J Neurol Neurosurg Psychiatry 72:31-36 doi:10.1136/jnnp.72.1.31
  • Paper

Swallowing and voice effects of Lee Silverman Voice Treatment (LSVT®): a pilot study

  1. A El Sharkawi1,
  2. L Ramig2,4,
  3. J A Logemann1,
  4. B R Pauloski1,
  5. A W Rademaker1,
  6. C H Smith1,
  7. A Pawlas4,
  8. S Baum3,
  9. C Werner2
  1. 1Northwestern University, Evanston, Illinois, USA
  2. 2University of Colorado, Boulder, CO, USA
  3. 3University of Colorado Health Sciences Center
  4. 4Wilbur James Gould Voice Research Center, Denver Center for the Performing Arts, Denver, CO, USA
  1. Correspondence to:
 Dr J A Logemann, Northwestern University, Department of Communication Sciences and Disorders, 2299 North Campus Drive, 3–358 Evanston, Illinois 60208, USA;
  • Received 22 December 2000
  • Accepted 10 September 2001
  • Revised 16 July 2001


Objective: To define the effects of Lee Silverman Voice Treatment (LSVT® on swallowing and voice in eight patients with idiopathic Parkinson's disease.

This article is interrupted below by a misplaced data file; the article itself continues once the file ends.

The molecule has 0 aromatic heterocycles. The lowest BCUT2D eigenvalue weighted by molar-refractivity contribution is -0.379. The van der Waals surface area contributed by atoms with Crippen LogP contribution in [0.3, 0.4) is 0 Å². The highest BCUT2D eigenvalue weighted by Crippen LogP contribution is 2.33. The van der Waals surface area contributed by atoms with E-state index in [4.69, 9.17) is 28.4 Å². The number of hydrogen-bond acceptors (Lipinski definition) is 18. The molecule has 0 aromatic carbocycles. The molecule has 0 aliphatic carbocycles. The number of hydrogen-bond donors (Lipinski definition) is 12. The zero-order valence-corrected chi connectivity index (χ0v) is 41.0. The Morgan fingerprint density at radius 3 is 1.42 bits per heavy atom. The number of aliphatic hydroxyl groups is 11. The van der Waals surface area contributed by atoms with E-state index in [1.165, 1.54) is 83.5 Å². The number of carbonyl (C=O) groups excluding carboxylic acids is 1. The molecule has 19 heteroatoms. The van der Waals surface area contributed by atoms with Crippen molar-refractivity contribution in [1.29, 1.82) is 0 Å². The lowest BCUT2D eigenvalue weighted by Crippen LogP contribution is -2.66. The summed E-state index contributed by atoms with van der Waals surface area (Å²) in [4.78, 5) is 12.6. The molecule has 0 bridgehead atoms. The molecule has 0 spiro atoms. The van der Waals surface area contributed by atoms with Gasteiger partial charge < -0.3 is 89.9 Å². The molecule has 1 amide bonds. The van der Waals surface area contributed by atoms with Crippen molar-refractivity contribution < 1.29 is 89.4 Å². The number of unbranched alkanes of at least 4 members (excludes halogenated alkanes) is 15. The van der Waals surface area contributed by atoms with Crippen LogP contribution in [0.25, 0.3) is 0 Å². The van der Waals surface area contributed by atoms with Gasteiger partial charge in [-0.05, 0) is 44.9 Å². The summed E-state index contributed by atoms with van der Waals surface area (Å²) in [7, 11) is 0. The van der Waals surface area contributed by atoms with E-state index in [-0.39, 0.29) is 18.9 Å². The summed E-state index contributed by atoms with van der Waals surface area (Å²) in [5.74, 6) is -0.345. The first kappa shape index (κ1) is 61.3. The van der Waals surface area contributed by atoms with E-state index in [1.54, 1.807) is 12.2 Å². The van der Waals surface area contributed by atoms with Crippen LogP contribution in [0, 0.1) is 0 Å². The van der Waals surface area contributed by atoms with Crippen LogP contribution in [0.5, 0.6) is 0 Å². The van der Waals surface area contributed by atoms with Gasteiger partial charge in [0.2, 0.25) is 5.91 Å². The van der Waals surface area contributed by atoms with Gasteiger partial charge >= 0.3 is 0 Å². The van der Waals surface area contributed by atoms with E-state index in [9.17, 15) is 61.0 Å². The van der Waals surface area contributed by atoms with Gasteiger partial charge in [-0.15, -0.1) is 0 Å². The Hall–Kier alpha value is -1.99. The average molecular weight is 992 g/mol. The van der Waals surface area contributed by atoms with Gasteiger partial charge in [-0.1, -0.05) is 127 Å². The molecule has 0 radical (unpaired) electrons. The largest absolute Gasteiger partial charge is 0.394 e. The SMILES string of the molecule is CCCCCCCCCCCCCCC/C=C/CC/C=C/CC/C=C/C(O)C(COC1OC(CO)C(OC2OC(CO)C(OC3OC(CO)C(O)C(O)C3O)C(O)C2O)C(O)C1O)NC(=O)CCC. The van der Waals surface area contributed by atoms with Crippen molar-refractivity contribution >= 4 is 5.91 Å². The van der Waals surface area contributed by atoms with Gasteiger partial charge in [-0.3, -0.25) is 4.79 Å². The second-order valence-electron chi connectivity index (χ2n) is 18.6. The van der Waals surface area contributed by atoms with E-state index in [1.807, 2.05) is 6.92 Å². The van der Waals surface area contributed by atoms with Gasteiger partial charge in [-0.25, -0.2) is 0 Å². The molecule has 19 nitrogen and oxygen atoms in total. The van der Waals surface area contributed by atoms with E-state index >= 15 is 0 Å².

Methods: Each patient received a modified barium swallow (MBS) in addition to voice recording before and after 1 month of LSVT®. Swallowing motility disorders were defined and temporal measures of the swallow were completed from the MBS. Voice evaluation included measures of vocal intensity, fundamental frequency, and the patient's perception of speech change.

Results: before LSVT®, the most prevalent swallowing motility disorders were oral phase problems including reduced tongue control and strength. Reduced tongue base retraction resulting in residue in the vallecula was the most common disorder in the pharyngeal stage of the swallow. Oral transit time (OTT) and pharyngeal transit time (PTT) were prolonged. After LSVT®, there was an overall 51% reduction in the number of swallowing motility disorders. Some temporal measures of swallowing were also significantly reduced as was the approximate amount of oral residue after 3 ml and 5 ml liquid swallows. Voice changes after LSVT® included a significant increase in vocal intensity during sustained vowel phonation as well as during reading.

Conclusions: LSVT® seemingly improved neuromuscular control of the entire upper aerodigestive tract, improving oral tongue and tongue base function during the oral and pharyngeal phases of swallowing as well as improving vocal intensity.


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